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Gold! Gold! Gold from the American River!

When gold was discovered in California in 1848, no one could have predicted the cascade of events that would change the course of American history.

Meet John Sutter, a self-proclaimed Swiss military captain. He left his wife and five children, plus debt behind in Europe. By most accounts, Sutter was a free-spending bon vivant. After forays across America, plus Hawaii and Alaska, he arrived in the north-central valley around 1841, just a few years ahead of the Mexican-American War. He secured a substantial land grant in the California Territory from Mexico’s provincial governor. Sutter named his spread Nueva Helvetia (Spanish for New Switzerland). To build a settlement, he needed a construction manager.

Enter James Marshall, a restless carpenter who learned his trade as a millwright in New Jersey. After joining other pioneers on the Oregon Trail, Marshall veered south into the Sierra Nevada foothills thick with Ponderosa pine and black oak. He signed on to oversee the crew that would build Sutter’s much-needed lumber mill on the American River.

Boys… I believe I’ve found a gold mine!

On January 24, 1848, Marshall was walking the channel below the nearly completed sawmill when a quick flash of light caught his eye. He bent down. About half the size and shape of a pea “[i]t made my heart thump, for I was certain it was gold,” he later recalled. His crew, however, was skeptical.

Marshall went to Sutter’s office. When tests revealed the presence of gold, the two men could barely curb their excitement. They kept the find a secret so Sutter could ask the Mexican governor for the mineral rights. But, he was too late. The Mexican-American War was over. On February 2, 1848, under terms of the Treaty of Guadalupe Hidalgo, the United States took control of the California territory.

By March, the discovery of gold was trickling into San Francisco newspapers. The Californian ran a small paragraph with a simple headline: Gold Mine Found. Ten days later, the California Star, reported: “So great is the quantity of gold taken from the mine recently found at New Helvetia, that it has become an article of traffic in that vicinity.”

Hopeful prospectors left their jobs to pan for gold around Sutter’s Mill. More would come. After all, the last gold rush had occurred in Georgia in 1829. Americans were ready for new prospecting opportunities!

accounts of the abundance of gold

It had been 20 years since America experienced the rush of mining for gold in the Appalachian foothills. That gold rush resulting in the minting of coins in a short-lived mint in North Carolina. Now, in 1849, a new gold rush was on with public attention turned to the California Territory, acquired in the Treaty of Guadalupe-Hidalgo, which ended the Mexican-American War.

“It was known that mines of the precious metals existed to a considerable extent in California at the time of its acquisition. Recent discoveries render it probable that these mines are more extensive and valuable than was anticipated,” President James K. Polk told Congress.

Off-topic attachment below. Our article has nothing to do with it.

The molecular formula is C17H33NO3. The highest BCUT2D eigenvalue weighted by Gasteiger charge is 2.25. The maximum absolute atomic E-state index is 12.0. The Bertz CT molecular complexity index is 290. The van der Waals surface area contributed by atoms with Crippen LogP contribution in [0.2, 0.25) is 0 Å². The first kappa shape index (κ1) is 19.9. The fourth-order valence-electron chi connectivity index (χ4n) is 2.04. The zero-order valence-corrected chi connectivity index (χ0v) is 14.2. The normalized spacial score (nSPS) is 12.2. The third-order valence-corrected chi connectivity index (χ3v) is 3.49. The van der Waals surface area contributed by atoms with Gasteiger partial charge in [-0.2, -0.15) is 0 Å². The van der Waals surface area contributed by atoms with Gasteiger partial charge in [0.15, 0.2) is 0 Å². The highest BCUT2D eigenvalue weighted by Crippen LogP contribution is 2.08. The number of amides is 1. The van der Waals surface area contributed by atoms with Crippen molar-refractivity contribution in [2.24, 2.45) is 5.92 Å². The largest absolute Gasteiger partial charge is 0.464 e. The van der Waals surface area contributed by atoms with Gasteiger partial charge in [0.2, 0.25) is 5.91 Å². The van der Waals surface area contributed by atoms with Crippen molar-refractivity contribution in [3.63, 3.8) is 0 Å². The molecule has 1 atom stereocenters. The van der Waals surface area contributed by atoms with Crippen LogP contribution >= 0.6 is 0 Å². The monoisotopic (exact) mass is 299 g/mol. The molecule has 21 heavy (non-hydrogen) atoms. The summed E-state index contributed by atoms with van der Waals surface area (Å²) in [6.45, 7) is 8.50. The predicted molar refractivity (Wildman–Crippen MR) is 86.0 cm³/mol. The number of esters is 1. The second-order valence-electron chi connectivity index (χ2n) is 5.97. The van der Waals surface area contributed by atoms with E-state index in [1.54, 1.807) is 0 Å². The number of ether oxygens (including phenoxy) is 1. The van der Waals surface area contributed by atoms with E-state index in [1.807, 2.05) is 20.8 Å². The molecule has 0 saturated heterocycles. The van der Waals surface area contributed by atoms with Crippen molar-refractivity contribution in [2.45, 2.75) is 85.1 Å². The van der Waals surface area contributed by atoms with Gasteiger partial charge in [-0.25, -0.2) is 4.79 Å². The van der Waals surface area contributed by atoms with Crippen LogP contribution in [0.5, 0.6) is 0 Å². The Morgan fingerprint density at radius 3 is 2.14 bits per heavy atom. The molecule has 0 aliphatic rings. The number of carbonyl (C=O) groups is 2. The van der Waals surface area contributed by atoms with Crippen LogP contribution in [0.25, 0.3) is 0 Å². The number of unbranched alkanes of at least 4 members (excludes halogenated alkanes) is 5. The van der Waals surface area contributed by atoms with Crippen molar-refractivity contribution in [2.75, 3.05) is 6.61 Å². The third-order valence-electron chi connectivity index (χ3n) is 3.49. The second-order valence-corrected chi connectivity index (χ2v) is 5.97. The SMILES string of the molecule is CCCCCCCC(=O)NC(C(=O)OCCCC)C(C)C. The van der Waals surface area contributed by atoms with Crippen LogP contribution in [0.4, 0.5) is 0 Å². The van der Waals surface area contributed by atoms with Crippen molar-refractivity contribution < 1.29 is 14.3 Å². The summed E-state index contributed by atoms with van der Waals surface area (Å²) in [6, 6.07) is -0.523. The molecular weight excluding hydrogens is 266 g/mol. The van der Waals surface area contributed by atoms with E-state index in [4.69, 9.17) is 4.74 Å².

Thousands of eager prospectors left behind jobs and families in the East. San Francisco’s population waned briefly with a seeming mass exit inland to the North-Central Valley. Immigrants arrived by ship from China, Central and South America, and Europe to try their hand at looking for gold. Or, at least selling miners supplies and food. A bartender could charge a pinch of the bright yellow dust for a shot of hard liquor. 

Lived a Miner, Forty Niner…

The Forty Niners took picks, shovels, pans, plus loaded rifles to protect every nugget and loose gold flake drifting downstream they discovered. Boomtowns rose from mining camps. Shouts of “Eureka!” filled the air. Maybe it was a nod to Archimedes. The Greek mathematician shouted “I found it!” when he realized how to measure gold’s weight by lowering the emperor’s gold crown into a container of water. Miners would name a California town Eureka and civic promoters would claim the word as the state motto.

The gold rush sped up both the process of getting a San Francisco assay office to test the purity of the mined ore as well as admission of the 31st state to the union. They occurred within months of each other in 1850. But transporting gold to U.S. mints back East was time-consuming and dangerous. With professionals from jewelers to private minters striking various gold coins for commerce, California’s businessmen lobbied hard for a branch mint that would follow a federal standard.

Finally, in 1853, the U.S. Treasury acquired and retrofitted the building of private coiner Moffat & Company. Within a year, the first San Francisco Mint opened with a press that could turn out 76 gold Liberty Head coins a minute. “S” mint mark was stamped on $1, $2.50, $5, $10 and $20 denominations. They are now among the most hard to find of California’s Gold Rush coins.

For its part, the San Francisco Mint quickly developed a reputation for superior striking capability – a status that remains to this day. What San Francisco Mint coins do you have in your collection?

This article was written by Helen P.

An adventurous time-traveler, Helen P. is an author of numerous regional history books.


The History Channel. “California Gold Rush.” Updated: August 10, 2022; original: April 6, 2010. Accessed February 14, 2023.

“Facts about John Sutter.” Accessed February 14, 2023.

California Department of Parks and Recreation. “Gold Rush Overview.” Accessed February 3, 2023.

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